Free Golf Workouts, Nutrition Tips and Performance Psychology Secrets From The Renegade Golf Coach


Golf Power Training for Endurance

by Coach Stephen on


Are you sweating out forty-five minutes of slow to moderate effort cardio training 3-5 times a week? If you are hoping to increase your golf power, that’s a mistake. Here’s what you should do instead.

The Tortoise and the Hare

Despite golf’s long reputation as a leisure activity, golf is actually a power sport.  Scientific studies indicate that peak muscle activation during a golf swing is equivalent to sports such as football, hockey and martial arts.  Your golf swing is a high intensity, short duration event which must be repeated many times (hopefully not too many times) over a four to five hour round.  Using traditional Long Slow Distance (LSD) cardio training will actually sedate your central nervous system, slowing you down and decreasing your power output.  There is an old adage in the sports conditioning field “Train slow, be slow”.  Put it this way, if a tortoise and a hare played golf, the tortoise would always miss the cut.

The Right Frame of Mind

How do you problem solve out on the course?  Are your thought patterns completely logical, or are you more creative and intuitive?  Research shows that traditional LSD training stimulates the logical, linear side of the brain.  Golfers face too many variables to be stuck solely in that mode of operation.  Creative problem solving is essential to playing to your full potential.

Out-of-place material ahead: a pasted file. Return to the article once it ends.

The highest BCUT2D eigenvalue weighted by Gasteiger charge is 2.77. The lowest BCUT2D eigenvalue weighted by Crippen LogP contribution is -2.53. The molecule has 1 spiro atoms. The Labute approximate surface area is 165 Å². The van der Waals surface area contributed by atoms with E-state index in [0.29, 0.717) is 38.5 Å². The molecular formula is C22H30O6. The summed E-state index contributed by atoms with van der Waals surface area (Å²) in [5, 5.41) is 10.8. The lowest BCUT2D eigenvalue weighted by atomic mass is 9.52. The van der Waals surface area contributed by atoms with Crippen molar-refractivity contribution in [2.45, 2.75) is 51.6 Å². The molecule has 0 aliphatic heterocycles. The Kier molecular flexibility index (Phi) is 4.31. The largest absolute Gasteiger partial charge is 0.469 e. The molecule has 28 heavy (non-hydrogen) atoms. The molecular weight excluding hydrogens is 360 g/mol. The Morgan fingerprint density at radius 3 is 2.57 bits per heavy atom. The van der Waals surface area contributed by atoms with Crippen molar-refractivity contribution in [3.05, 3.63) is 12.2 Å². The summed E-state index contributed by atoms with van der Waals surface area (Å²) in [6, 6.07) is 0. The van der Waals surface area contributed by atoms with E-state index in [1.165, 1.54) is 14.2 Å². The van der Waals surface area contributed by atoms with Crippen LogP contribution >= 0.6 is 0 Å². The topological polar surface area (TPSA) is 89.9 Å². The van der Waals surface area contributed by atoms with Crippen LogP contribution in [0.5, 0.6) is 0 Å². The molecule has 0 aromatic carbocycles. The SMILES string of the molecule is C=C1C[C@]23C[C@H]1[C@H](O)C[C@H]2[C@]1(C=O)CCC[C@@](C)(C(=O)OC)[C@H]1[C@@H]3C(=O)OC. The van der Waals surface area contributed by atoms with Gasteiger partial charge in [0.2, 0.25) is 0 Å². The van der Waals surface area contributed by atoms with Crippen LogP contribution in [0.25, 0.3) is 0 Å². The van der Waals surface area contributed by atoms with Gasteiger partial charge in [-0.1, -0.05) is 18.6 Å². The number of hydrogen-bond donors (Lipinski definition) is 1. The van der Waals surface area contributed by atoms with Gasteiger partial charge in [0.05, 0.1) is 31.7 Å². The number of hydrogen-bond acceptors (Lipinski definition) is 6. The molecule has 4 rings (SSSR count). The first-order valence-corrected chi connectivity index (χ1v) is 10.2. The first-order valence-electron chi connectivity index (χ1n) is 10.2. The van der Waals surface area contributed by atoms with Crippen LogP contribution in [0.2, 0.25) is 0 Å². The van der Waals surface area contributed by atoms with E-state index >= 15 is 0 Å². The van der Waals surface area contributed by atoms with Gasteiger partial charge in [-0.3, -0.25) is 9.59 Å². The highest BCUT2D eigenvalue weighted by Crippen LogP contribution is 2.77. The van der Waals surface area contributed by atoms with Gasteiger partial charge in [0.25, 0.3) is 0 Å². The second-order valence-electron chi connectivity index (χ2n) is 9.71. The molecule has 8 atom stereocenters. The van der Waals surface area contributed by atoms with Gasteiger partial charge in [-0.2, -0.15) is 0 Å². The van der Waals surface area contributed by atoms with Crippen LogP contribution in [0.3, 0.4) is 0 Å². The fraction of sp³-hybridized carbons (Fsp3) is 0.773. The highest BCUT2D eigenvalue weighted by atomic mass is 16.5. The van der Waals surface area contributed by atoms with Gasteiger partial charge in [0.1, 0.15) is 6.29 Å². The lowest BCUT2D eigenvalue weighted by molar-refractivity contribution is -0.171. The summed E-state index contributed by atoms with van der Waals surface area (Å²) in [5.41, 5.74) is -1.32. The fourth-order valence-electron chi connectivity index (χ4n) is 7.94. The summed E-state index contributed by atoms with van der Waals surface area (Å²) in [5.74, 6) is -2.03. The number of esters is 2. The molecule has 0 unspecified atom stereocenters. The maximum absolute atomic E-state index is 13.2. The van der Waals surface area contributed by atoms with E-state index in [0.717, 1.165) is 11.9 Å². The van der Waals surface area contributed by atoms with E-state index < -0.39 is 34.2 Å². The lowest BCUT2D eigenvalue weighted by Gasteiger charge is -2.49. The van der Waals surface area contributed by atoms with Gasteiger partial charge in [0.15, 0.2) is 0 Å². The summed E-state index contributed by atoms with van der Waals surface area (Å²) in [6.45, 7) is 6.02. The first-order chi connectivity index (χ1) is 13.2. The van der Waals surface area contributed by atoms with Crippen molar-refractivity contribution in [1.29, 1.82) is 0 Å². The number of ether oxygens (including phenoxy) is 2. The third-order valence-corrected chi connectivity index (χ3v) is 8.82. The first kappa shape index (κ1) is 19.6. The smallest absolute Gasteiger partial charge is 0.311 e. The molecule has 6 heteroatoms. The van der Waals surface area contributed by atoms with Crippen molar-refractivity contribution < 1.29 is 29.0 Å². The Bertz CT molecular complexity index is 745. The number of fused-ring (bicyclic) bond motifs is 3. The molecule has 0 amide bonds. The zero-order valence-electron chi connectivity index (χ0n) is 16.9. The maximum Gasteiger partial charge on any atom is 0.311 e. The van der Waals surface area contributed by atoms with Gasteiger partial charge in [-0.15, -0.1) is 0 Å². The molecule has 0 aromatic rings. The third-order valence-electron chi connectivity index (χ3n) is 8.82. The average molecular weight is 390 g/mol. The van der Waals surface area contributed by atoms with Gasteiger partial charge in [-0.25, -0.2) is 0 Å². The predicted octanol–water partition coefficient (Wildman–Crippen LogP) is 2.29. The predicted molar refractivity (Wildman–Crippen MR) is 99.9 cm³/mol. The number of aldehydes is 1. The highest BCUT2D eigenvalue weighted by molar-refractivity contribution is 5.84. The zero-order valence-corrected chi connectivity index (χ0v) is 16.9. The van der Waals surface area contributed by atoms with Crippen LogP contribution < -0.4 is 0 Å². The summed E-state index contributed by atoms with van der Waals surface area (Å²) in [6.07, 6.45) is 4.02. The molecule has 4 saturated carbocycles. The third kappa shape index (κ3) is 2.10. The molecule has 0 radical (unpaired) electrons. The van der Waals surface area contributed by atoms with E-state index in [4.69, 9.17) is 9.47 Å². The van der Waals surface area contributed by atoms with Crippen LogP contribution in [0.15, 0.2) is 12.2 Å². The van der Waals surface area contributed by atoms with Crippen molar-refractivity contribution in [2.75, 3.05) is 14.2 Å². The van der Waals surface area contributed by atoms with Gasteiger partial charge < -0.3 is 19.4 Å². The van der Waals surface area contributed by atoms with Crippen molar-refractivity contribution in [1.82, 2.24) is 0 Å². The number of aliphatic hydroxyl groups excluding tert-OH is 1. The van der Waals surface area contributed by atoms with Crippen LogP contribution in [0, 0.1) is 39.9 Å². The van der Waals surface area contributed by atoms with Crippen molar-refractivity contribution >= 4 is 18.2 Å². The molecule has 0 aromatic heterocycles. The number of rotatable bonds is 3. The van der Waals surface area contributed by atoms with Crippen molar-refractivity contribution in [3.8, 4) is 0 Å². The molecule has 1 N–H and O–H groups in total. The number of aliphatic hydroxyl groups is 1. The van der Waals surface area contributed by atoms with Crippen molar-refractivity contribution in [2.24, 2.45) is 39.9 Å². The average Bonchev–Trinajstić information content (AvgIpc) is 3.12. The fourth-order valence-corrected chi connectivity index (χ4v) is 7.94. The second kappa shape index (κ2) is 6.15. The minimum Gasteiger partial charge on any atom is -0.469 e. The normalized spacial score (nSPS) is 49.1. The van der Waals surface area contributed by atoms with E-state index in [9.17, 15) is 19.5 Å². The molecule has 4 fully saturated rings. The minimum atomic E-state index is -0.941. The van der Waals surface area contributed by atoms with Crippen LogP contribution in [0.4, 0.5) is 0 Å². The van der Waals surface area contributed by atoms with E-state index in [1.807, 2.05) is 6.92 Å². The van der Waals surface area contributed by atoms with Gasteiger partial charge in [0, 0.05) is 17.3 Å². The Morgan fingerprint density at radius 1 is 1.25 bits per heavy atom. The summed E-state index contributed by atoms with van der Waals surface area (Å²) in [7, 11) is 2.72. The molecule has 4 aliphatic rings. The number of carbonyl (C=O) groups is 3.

Pick Up the Pace

The optimal method of golf cardio conditioning should match the energy systems needed for our obsession… I mean sport.  Golf requires power endurance.  Slow and steady may prepare you for the local 5K, but it won’t do much to increase your drive or lower your handicap.  Instead of LSD, use High Intensity Interval Training (HIIT).  After a moderate warm up, perform short bursts of fast paced effort alternated with slower “rest/recovery” periods.

Grip It and HIIT It

HIIT can be performed on solid ground (running), on most cardio machines (treadmill, elliptical, bike, etc), or even in a pool.  Basic guidelines follow:

Beginner

Warm Up: 5 minutes

Intervals:  30 sec fast/60 sec slow

Sets:  6-10

Cool Down:  3 minutes

Intermediate

Warm Up:  5 minutes

Intervals:  20 sec fast/30 sec slow

Sets:  8-10

Cool Down:  3 minutes

Advanced

Warm Up:  5 minutes

Intervals:  20 sec fast/10 sec slow

Sets:  5-10

Cool Down:  3 minutes

Note:  As your conditioning improves

a)     your intensity should increase (work harder, move faster)

b)    the ratio of fast/slow intervals changes

c)     your overall workout time decreases – leaving more time to actually play golf!

Apply these scientific principles and experience real power.  Go ahead, be a hare.

Side Bar # 1:    F-O-R-E WARNING

This type of training is not appropriate for “golf potatoes” – those of you who are completely inactive during the week and consider weekend golf to be enough exercise. If simply walking eighteen holes is a physical challenge, then you should begin with a basic walking program.  After achieving a fundamental level of fitness, get golf specific with your training and ‘HIIT” the links.

Consult your physician before beginning any exercise program.

Side Bar # 2:  YOGI GOLFANADA

Look to the Far East for not-so-intense ways to elicit the creative right brain.  The following ancient practices are currently all the rage – and they can actually help you reach golfing nirvana:

Meditation

Tai Chi

Qi Gong

Yoga

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